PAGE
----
4 Best Practices for a Smooth Checkout at Your Silent Auction

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Your event could be a total success from start to finish: Your first impressions wowed your guests, your program was flawless, and you might have raised more money than ever. But there’s one thing that could make or break the overall impression of your event: Checkout. If people are waiting in a long line to pick up their auction items or pay their pledged donations at the end of the night, you could send them home feeling frustrated. Have a detailed plan for your checkout process, from start to finish, so you can keep things running smoothly until the last guest leaves. Don’t let a long or disorganized checkout dampen all your hard work and the success of the evening.

We’re describing some best practices for your event checkout process, so you can have less stress and get your guests out the door with all their purchased items and a smile on their faces.


We’ve discussed categorizing your auction, but coding your items by type or location will help your checkout process by leaps and bounds. For example, if your gift certificates start with the number three, the staff and volunteers will know where to look when a guest shows that they have won item #312. Physical items could have a specific code, and packages that involve multiple items could also have a particular numbering system. Systematically numbering your items will help you organize your auction display and relieve stress when the time comes to send the items home with their winning bidders.

Find auction software that will allow you to be creative with your item codes and organization.


The location of the checkout area at your event plays one of the most significant roles in a flawless checkout process. Set up your checkout table away from event activities like live entertainment and clusters of people. You want the ability to communicate with guests and volunteers with little distraction or opportunity for misunderstanding. 

A separate room for checkout is optimal, but if this isn’t possible, consider converting your check-in table into the checkout table once all your guests have arrived and checked in. Allow for plenty of space, and think where the “flow of traffic” will go. Just like with check-in, you don’t want a bottleneck of people creating long lines or blocking entrances and exits.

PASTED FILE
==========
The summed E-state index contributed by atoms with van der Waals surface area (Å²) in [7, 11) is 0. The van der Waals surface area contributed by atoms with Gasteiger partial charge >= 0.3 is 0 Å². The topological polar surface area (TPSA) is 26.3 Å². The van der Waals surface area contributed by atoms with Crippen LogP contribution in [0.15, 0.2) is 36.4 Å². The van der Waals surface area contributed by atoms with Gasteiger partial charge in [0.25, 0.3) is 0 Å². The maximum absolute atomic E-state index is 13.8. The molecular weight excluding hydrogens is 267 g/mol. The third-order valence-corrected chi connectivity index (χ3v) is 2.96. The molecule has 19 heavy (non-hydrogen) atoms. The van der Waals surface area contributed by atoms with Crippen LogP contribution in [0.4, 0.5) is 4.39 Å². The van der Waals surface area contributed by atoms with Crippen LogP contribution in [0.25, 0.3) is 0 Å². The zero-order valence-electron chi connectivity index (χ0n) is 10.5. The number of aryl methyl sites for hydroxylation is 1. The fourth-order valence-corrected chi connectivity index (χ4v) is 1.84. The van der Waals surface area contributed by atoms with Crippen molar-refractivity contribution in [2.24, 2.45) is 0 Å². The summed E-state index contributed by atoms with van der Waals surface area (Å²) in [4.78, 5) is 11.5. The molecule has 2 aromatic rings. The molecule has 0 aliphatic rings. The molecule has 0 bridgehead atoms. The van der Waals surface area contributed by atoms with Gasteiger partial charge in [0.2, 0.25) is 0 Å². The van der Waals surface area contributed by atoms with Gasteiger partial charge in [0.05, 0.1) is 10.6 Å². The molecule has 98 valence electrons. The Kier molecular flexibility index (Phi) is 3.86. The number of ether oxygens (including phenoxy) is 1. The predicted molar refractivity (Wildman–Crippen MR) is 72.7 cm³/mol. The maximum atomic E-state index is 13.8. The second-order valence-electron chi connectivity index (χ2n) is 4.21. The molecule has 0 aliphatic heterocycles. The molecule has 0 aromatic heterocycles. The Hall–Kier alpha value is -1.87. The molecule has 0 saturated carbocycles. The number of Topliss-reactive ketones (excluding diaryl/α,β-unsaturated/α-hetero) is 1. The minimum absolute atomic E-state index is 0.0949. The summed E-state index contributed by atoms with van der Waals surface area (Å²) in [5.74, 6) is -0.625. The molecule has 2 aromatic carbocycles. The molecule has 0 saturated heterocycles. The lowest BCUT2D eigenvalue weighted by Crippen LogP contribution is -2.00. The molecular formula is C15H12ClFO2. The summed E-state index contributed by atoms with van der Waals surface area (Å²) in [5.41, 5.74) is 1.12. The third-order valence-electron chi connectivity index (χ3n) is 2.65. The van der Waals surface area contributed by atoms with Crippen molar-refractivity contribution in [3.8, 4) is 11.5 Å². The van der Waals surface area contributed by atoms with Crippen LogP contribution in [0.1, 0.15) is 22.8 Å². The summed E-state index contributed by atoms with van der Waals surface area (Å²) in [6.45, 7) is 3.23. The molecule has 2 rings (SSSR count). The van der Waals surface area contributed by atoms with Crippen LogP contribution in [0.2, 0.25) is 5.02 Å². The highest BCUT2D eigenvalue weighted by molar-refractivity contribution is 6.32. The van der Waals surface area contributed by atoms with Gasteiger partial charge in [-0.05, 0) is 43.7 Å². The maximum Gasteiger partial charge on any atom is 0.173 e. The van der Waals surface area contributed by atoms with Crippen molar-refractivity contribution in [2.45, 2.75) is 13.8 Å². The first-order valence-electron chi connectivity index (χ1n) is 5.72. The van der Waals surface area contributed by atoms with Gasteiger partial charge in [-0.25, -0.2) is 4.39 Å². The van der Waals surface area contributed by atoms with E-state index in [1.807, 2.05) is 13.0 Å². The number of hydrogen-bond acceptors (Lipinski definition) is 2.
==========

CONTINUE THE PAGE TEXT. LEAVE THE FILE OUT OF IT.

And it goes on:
Lastly, try to have your checkout table as close to your auction items as possible. Your venue will be a factor in this setup, but the less distance you or your volunteers have to go to find the items for your guests, the faster the process will be.

Tune into the podcast episode above to hear Jeff and Lori describe the time they had to run up and down three separate floors to retrieve auction items!


Whatever you do, ensure enough people are available to cover the checkout process at the end of the evening. The last thing you want is to have one lone person taking payment and retrieving auction items, creating inefficiencies for all involved. We recommend having one checkout person for every ten auction items. 

Train your volunteers on how to take payment, process invoices and receipts, and tell them how all the auction items are organized so they can find them easily. Have a dedicated volunteer retrieve gift certificates and gift cards. You can keep these items in a binder or file folder, and having one person rifling through to find them is more efficient.


Don’t forget why you’re doing this whole event: to raise more money for your organization. Have a plan and a process to receive payments, so you don’t have to chase money down for weeks after your bidders have left the venue. 

The best way to process payments for your auction items and other donations during your event is to use mobile bidding software that allows guests to keep a credit card on file. Your software should also be able to alert bidders that they’ve won an item once the auction closes. Then, they can pay for their items from the convenience of their phone.  If your software allows you to text your bidders, notify them that their auction items are ready to be picked up. You’ve just cut your guests’ checkout time in half!

All in all, the most important thing is to consider your guest’s experience. How can it be the best for them? With these checkout best practices, you’re sure to finish your event just as awesome as you started it!

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